Saturday, May 18, 2024

‘From the heart’: Rural Black Canadian experiences spotlighted at Victoria theatre this week


Experience original music, modern folklore and lived experiences from rural Black Canadians—all woven together to create an “immersive and profound experience.”

After making its local debut at last year’s Incoming Festival 2023, Intrepid Theatre is thrilled to bring back Black & Rural, created and performed by Shayna Jones and produced by Pi Theatre. 

This dazzling and thought-provoking performance will grace Metro Studio Theatre’s stage from Thursday, March 21st to Saturday, March 23rd. 

Black & Rural has been a two-year journey thus far, and follows the story of a lone Black country woman struggling to defy the monolith of what matters to Black lives.

This narrative that Jones has created is derived from over 40 conducted interviews with Black individuals located across the Canadian countryside—using their reflections and blending them with elements of folkloric tales, personal experience and unique storytelling. 

(Black & Rural / Photo by S. Race)

Black & Rural is a personal and collective journey into the hearts and minds of Black folks that choose to live in rural locations in Canada…stories of difficulty and of what draws them to where they live,” Jones said in an interview with Victoria Buzz.

“It’s a deep dive into the inner workings of a segment of the Black community that we don’t often pay attention to.”

Which is why Jones is thrilled to be able to use her voice and gift as an artist to tell these rural stories, and she hopes that audiences will be just as curious and keen to see this perspective reflected on stage as she was. 

She especially hopes that Black people living rurally, and possibly feeling alone, will see themselves reflected in the piece and feel less isolated in their rural lifestyle choices.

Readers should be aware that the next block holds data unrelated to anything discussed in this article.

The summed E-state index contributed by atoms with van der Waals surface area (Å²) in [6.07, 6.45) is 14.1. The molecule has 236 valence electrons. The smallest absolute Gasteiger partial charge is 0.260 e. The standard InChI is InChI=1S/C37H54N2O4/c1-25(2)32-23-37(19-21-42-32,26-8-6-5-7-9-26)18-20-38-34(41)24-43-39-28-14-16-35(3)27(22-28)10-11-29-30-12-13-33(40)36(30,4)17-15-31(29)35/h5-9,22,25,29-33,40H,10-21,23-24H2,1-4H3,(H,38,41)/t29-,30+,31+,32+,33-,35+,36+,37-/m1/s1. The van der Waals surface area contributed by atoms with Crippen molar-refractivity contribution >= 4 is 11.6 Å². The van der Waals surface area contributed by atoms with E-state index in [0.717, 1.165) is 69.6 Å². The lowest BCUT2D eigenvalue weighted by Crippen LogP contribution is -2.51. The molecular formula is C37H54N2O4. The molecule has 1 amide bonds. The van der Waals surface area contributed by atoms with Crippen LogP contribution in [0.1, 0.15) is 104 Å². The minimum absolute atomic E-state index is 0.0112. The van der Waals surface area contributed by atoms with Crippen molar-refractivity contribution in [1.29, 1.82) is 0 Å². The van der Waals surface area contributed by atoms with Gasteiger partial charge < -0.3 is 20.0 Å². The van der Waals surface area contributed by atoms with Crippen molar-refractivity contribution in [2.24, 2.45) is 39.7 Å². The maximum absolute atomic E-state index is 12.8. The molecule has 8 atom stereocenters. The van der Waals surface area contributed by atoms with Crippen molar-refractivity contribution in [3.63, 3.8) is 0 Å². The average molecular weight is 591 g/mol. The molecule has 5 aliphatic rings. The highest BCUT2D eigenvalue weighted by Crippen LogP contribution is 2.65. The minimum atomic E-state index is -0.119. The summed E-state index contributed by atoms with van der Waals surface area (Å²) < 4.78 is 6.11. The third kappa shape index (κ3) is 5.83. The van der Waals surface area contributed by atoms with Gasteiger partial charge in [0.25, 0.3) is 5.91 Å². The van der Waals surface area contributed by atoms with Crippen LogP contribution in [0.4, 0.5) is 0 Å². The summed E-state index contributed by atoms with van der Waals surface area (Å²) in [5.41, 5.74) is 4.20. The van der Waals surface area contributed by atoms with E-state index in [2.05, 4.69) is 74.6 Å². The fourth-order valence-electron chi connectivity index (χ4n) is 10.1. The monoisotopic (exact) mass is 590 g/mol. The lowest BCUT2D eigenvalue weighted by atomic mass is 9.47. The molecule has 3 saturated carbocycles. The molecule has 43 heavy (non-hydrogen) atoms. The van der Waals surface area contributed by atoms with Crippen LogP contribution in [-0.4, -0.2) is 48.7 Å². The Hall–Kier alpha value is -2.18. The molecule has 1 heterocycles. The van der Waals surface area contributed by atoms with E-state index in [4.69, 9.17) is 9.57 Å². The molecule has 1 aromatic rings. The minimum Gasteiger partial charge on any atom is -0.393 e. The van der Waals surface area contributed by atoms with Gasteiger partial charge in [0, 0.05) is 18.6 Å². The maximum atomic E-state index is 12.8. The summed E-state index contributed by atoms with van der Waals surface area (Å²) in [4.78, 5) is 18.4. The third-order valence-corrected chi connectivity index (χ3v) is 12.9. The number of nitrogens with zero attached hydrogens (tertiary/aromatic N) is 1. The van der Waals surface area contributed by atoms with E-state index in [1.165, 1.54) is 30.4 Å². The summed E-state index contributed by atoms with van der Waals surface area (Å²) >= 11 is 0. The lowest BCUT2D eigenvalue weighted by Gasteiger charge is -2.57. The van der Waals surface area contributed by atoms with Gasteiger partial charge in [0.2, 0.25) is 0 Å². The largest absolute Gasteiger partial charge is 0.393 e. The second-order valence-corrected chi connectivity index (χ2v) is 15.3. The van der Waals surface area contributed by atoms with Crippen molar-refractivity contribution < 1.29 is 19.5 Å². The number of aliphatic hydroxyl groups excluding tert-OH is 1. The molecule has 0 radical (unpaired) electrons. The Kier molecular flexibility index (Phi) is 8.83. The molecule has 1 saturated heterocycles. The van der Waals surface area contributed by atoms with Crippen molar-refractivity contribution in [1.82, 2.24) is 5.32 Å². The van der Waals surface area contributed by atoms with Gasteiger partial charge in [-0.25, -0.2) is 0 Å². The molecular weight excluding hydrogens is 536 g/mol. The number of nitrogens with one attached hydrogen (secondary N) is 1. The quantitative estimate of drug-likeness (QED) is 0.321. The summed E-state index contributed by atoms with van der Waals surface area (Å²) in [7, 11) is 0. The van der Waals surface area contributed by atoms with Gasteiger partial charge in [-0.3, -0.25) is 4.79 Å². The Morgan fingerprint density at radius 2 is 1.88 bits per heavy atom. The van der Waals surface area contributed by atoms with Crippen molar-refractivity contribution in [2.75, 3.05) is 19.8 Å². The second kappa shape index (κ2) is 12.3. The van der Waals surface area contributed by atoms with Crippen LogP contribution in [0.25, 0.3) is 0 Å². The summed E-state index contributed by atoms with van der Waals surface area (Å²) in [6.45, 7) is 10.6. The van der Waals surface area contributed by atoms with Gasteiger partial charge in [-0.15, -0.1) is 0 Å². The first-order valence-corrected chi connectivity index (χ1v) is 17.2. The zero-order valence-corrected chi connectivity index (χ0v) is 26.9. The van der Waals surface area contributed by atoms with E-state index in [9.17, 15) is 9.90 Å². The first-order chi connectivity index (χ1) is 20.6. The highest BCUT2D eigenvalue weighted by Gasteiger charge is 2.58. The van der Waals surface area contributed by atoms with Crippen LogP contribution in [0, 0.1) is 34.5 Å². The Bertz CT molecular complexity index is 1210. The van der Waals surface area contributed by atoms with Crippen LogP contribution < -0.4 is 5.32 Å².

(Black & Rural / Photo by S. Race)

When asked about some of the challenges she faced in the midst of creating such an intricate performance, she laughed and mentioned that, like her, a lot of the folks she was seeking share in her preference for isolation. 

“A part of my way in the world is to be quiet and settled, so one of the interesting things was trying to…honourably and respectfully…seek out folks who don’t necessarily want to be found.”

She added that once word of her project started to spread, people would approach her first, which made it less intrusive for everyone. 

In speaking with so many others that live similarly, she was able to feel that sense of connection and profound fulfillment in their shared experiences. 

“The surprising thing [about this journey], is how much this has been healing for me as someone that chooses to live close to the land but is quite alone in my culture and heritage,” she said.

(Black & Rural / Photo by S. Race)

To continue to spread the importance of this story, Jones said the project remains ongoing and will be touring in Toronto later this year. 

Inspired by her continuous efforts to bridge different types of Black communities and lifestyles, she’s planning a gathering to take place during her time in Eastern Canada. The idea is to bring urban artists out to farmers for a blend of stories, experiences and newfound connection.

If anyone is interested in learning more about this, Jones has said you can contact her directly via social media or her website.

“This piece is from the heart…and that’s the biggest tool I have for justice and equity, which is also what this piece represents.”

General admission tickets for Black & Rural are $25 and can be purchased here

This performance will also feature Intrepid Theatre’s “Pay-What-You-Ten”— $10 tickets, wherein 10% of tickets for shows will be on-sale for just $10.

Black & Rural

  • Where: Metro Studio Theatre, 1411 Quadra Street
  • When: Thursday, March 21st to Saturday, March 23rd. 

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